It goes without saying that your harness is a very important part of keeping you safe when climbing! But that doesn't mean you should buy just any harness with the appropriate safety certifications - there is a lot to consider when choosing your harness. A harness that’s cared for correctly can see up to 10 years of use before it needs to be retired (different manufacturers have different recommendations for retirement age), so it’s worth taking some time to pick out the one that’s right for you.
Gear loops on harnesses have come a long way since their inception with modern harnesses featuring wire-framed loops that hold their shape and ensure maximum ease when trying to quickly select a piece of protection to stick on the wall.
With gear loops, the main thing to consider is how many you want, and if you want a haul loop. If your primary focus is hard single-pitch sport climbing, you might only need one loop on each side, although four loops is common even on very lightweight harnesses. If you’re going to be adventuring into the world of trad climbing or sport multi-pitch, you will want at least four gear loops. If you’re shooting for some epic big wall adventures, you’ll definitely want a haul loop and as many gear loops as possible.
If you’re only climbing indoors, particularly if you’re a competition climber, you don’t need any gear loops at all!
Unlike a typical rental harness, most climbing harnesses feature a belay loop that’s separate from the tie-in points. The belay loop is the strongest part of the harness and is generally only used, as the name suggest, to belay from. There is debate around whether or not personal safety lanyards should be attached to the belay loop or the tie-in points, with many manufacturers recommending that the tie-in points be used instead. If in doubt, consult the instruction manuals of your specific equipment.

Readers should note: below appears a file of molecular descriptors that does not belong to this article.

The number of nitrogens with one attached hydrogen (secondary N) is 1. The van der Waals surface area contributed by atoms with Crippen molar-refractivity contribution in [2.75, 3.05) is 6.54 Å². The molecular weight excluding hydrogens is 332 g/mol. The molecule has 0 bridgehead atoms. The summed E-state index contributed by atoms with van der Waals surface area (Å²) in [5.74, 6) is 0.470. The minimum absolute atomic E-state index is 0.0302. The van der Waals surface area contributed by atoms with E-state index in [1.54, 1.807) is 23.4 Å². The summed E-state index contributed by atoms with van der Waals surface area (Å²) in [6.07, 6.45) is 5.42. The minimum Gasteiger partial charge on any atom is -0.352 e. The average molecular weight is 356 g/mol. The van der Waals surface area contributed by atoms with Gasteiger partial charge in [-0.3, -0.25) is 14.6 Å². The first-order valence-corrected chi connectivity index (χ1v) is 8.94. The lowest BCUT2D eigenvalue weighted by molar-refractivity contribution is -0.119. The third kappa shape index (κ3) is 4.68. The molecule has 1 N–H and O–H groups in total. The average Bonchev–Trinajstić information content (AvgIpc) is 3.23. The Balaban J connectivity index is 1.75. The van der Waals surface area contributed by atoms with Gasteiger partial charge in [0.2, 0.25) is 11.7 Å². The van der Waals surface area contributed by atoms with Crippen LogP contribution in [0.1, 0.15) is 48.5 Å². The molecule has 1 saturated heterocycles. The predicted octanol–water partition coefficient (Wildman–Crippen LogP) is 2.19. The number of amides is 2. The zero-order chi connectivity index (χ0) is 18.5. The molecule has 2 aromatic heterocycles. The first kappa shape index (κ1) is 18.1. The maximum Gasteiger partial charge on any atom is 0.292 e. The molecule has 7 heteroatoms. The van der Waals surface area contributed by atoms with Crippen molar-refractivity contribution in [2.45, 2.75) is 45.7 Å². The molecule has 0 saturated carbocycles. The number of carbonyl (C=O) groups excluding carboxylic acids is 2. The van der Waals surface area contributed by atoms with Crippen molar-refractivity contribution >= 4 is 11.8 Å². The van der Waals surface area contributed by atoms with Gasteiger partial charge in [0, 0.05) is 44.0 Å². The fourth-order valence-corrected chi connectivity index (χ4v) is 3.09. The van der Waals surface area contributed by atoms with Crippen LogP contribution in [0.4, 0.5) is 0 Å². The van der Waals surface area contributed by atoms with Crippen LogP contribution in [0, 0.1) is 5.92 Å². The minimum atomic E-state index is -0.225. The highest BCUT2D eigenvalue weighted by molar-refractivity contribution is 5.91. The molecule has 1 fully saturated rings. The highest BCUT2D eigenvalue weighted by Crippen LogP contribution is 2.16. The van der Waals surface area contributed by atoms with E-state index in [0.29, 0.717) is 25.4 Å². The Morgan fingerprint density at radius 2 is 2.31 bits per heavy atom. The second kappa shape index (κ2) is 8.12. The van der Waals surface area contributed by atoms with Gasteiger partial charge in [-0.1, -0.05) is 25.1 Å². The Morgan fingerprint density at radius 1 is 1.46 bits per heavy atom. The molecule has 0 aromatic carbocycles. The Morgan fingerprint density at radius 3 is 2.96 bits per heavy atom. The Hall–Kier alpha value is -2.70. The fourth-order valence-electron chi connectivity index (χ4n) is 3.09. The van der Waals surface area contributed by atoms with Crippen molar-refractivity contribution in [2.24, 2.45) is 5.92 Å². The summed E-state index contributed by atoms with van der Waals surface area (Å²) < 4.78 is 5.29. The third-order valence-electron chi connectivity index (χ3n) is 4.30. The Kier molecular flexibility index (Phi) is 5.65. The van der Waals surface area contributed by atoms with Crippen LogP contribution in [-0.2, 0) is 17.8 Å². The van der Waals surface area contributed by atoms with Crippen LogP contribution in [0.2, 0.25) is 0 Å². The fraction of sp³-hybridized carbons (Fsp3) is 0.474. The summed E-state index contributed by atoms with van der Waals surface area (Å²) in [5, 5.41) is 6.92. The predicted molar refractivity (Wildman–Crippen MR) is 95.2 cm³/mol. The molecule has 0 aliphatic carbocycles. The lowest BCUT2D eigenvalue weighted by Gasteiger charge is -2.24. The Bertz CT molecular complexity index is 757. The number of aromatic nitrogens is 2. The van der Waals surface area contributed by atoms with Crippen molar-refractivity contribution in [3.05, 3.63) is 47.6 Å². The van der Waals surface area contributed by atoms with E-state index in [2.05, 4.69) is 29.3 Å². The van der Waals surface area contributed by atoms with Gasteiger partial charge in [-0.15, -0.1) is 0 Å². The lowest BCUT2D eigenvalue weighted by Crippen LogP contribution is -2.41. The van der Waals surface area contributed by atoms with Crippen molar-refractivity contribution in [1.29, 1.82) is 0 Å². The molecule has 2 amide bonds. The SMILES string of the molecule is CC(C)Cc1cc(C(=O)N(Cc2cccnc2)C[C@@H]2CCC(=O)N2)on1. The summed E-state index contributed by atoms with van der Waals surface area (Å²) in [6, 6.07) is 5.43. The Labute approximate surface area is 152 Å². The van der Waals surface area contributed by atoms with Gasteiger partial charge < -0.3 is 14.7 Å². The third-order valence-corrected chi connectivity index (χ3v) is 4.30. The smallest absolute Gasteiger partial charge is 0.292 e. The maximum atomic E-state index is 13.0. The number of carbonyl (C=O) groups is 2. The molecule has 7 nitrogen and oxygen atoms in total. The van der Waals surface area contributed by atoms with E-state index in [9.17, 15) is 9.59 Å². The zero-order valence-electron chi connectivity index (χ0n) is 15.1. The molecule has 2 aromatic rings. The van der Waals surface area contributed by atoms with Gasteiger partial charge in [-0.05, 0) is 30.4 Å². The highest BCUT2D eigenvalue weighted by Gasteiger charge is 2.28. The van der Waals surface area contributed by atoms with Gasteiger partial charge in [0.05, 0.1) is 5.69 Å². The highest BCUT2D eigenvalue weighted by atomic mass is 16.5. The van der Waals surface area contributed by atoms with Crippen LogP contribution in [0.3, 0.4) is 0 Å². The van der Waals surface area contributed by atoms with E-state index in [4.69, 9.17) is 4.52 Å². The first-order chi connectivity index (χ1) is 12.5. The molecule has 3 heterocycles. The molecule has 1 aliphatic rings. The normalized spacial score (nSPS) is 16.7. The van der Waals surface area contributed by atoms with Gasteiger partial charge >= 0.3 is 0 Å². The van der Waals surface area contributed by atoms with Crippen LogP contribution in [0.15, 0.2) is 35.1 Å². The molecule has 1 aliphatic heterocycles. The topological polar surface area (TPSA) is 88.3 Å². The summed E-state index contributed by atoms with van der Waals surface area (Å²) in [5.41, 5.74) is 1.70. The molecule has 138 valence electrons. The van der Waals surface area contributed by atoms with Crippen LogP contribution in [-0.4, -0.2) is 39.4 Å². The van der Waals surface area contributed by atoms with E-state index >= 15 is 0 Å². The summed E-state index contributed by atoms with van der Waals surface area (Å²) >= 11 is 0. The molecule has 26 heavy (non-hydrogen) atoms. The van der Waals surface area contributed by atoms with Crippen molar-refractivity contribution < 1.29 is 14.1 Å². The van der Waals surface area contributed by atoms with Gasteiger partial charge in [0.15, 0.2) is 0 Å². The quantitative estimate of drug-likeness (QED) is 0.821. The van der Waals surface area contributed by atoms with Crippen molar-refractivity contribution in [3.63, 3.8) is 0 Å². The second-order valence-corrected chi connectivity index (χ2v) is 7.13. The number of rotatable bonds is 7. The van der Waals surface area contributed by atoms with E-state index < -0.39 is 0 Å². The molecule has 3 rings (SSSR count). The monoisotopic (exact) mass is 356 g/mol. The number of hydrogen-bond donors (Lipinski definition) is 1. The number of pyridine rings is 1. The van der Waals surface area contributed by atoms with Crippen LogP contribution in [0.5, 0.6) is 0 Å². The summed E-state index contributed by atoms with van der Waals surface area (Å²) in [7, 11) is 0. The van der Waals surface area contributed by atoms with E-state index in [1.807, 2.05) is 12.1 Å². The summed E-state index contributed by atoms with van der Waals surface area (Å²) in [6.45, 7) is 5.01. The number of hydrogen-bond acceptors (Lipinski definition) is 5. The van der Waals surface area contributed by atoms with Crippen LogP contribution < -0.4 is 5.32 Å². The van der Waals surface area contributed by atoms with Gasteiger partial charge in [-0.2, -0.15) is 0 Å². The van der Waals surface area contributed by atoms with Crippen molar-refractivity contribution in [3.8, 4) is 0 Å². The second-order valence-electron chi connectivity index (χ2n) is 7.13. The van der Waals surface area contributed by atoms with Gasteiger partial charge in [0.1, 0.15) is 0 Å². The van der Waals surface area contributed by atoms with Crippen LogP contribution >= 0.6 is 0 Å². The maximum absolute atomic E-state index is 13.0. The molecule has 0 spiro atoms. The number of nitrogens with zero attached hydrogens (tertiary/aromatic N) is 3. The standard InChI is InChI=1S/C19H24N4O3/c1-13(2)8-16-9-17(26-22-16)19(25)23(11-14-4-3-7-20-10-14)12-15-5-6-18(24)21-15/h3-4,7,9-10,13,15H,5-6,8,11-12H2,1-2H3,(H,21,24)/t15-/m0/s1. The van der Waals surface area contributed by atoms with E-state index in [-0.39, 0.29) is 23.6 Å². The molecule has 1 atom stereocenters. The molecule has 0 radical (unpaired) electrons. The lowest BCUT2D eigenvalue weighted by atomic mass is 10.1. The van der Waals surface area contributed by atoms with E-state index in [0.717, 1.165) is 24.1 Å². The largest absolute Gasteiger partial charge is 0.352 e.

Some lightweight harnesses forego the belay loop entirely and only have two tie-in points. These are great for those hardcore climbers who don’t want to carry any extra grams, but they’re probably too extreme for the average climber.
Some big wall harnesses have two separate belay loops: when you’ve got more gear than you can shake a nut tool at hanging off you, the extra belay loop really helps with organisation.
Adjustability – how much do you want? Many modern harnesses are moving away from fully-adjustable leg loops, instead preferring to have a slightly elastic loop – especially lightweight harnesses. More heavy duty harnesses tend to keep the fully-adjustable leg loops. Another feature of the bulkier harnesses is that the waist loop has two adjustment points, which can provide a greater range and a more precise fit.
The advantage of adjustable leg loops is most noticeable for kids, allowing them to adjust the harness to fit their growing bodies. They’re also good in variable weather conditions to accommodate the layering of clothing.
When you’re pushing your physical and mental limits on a tough climb, every gram counts. But when you’re spending all day in your harness while on a big wall adventure, you might be willing to carry a bit of extra weight for that additional support and comfort.
That’s not to say a lightweight harness shouldn’t be comfortable. In fact, when you’re climbing, you should barely notice that it’s there. When you fall (or when you catch a fall as a belayer) is when you’ll notice the more limited support that it provides and you probably won’t want to spend too much time sitting around with your weight in the harness.
With a heavier harness, you will definitely get more support when you’re spending a lot of time sitting in the harness, but the extra weight and bulkiness might be the difference between a send and pumping out just before the anchor.
Click here to browse our range of climbing harnesses. Of course, like with climbing shoes, the only way to be sure of comfort is to try it on!